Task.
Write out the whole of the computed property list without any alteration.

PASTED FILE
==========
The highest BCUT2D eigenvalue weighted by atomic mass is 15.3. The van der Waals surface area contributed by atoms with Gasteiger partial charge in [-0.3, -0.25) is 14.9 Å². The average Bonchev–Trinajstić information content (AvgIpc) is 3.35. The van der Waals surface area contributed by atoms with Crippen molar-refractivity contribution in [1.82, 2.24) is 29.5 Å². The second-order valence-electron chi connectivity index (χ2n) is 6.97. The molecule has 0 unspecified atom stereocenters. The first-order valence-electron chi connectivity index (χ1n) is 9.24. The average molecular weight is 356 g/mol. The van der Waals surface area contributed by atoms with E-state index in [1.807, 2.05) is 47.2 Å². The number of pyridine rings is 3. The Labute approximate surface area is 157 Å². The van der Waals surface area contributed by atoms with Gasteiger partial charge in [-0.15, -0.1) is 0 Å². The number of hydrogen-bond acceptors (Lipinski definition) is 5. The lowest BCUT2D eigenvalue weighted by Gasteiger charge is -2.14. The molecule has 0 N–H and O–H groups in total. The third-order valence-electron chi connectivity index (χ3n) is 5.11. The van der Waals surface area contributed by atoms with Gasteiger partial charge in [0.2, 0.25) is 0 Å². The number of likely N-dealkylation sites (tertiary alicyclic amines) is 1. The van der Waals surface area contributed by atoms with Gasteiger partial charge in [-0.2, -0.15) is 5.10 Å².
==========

The highest BCUT2D eigenvalue weighted by atomic mass is 15.3. The van der Waals surface area contributed by atoms with Gasteiger partial charge in [-0.3, -0.25) is 14.9 Å². The average Bonchev–Trinajstić information content (AvgIpc) is 3.35. The van der Waals surface area contributed by atoms with Crippen molar-refractivity contribution in [1.82, 2.24) is 29.5 Å². The second-order valence-electron chi connectivity index (χ2n) is 6.97. The molecule has 0 unspecified atom stereocenters. The first-order valence-electron chi connectivity index (χ1n) is 9.24. The average molecular weight is 356 g/mol. The van der Waals surface area contributed by atoms with E-state index in [1.807, 2.05) is 47.2 Å². The number of pyridine rings is 3. The Labute approximate surface area is 157 Å². The van der Waals surface area contributed by atoms with Gasteiger partial charge in [-0.15, -0.1) is 0 Å². The number of hydrogen-bond acceptors (Lipinski definition) is 5. The lowest BCUT2D eigenvalue weighted by Gasteiger charge is -2.14. The molecule has 0 N–H and O–H groups in total. The third-order valence-electron chi connectivity index (χ3n) is 5.11. The van der Waals surface area contributed by atoms with Gasteiger partial charge in [0.2, 0.25) is 0 Å². The number of likely N-dealkylation sites (tertiary alicyclic amines) is 1. The van der Waals surface area contributed by atoms with Gasteiger partial charge in [-0.2, -0.15) is 5.10 Å².